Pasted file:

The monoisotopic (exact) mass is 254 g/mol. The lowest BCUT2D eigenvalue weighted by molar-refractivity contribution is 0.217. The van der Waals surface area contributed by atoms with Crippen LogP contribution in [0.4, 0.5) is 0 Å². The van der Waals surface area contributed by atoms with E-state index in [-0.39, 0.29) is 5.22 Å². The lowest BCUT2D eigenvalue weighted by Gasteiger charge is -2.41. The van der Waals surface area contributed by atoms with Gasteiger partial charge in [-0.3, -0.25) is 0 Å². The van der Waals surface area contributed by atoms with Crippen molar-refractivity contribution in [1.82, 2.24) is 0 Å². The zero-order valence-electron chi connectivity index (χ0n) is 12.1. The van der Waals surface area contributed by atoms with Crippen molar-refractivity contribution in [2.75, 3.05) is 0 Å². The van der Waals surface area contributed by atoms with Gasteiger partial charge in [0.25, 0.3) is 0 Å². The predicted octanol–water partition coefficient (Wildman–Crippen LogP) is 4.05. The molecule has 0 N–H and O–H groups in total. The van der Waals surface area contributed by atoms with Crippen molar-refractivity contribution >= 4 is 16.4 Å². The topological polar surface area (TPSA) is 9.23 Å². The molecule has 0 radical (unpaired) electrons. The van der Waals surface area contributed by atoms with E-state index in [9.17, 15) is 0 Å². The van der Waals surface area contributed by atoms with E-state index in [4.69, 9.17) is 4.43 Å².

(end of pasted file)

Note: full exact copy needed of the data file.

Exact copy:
The monoisotopic (exact) mass is 254 g/mol. The lowest BCUT2D eigenvalue weighted by molar-refractivity contribution is 0.217. The van der Waals surface area contributed by atoms with Crippen LogP contribution in [0.4, 0.5) is 0 Å². The van der Waals surface area contributed by atoms with E-state index in [-0.39, 0.29) is 5.22 Å². The lowest BCUT2D eigenvalue weighted by Gasteiger charge is -2.41. The van der Waals surface area contributed by atoms with Gasteiger partial charge in [-0.3, -0.25) is 0 Å². The van der Waals surface area contributed by atoms with Crippen molar-refractivity contribution in [1.82, 2.24) is 0 Å². The zero-order valence-electron chi connectivity index (χ0n) is 12.1. The van der Waals surface area contributed by atoms with Crippen molar-refractivity contribution in [2.75, 3.05) is 0 Å². The van der Waals surface area contributed by atoms with Gasteiger partial charge in [0.25, 0.3) is 0 Å². The predicted octanol–water partition coefficient (Wildman–Crippen LogP) is 4.05. The molecule has 0 N–H and O–H groups in total. The van der Waals surface area contributed by atoms with Crippen molar-refractivity contribution >= 4 is 16.4 Å². The topological polar surface area (TPSA) is 9.23 Å². The molecule has 0 radical (unpaired) electrons. The van der Waals surface area contributed by atoms with E-state index in [9.17, 15) is 0 Å². The van der Waals surface area contributed by atoms with E-state index in [4.69, 9.17) is 4.43 Å².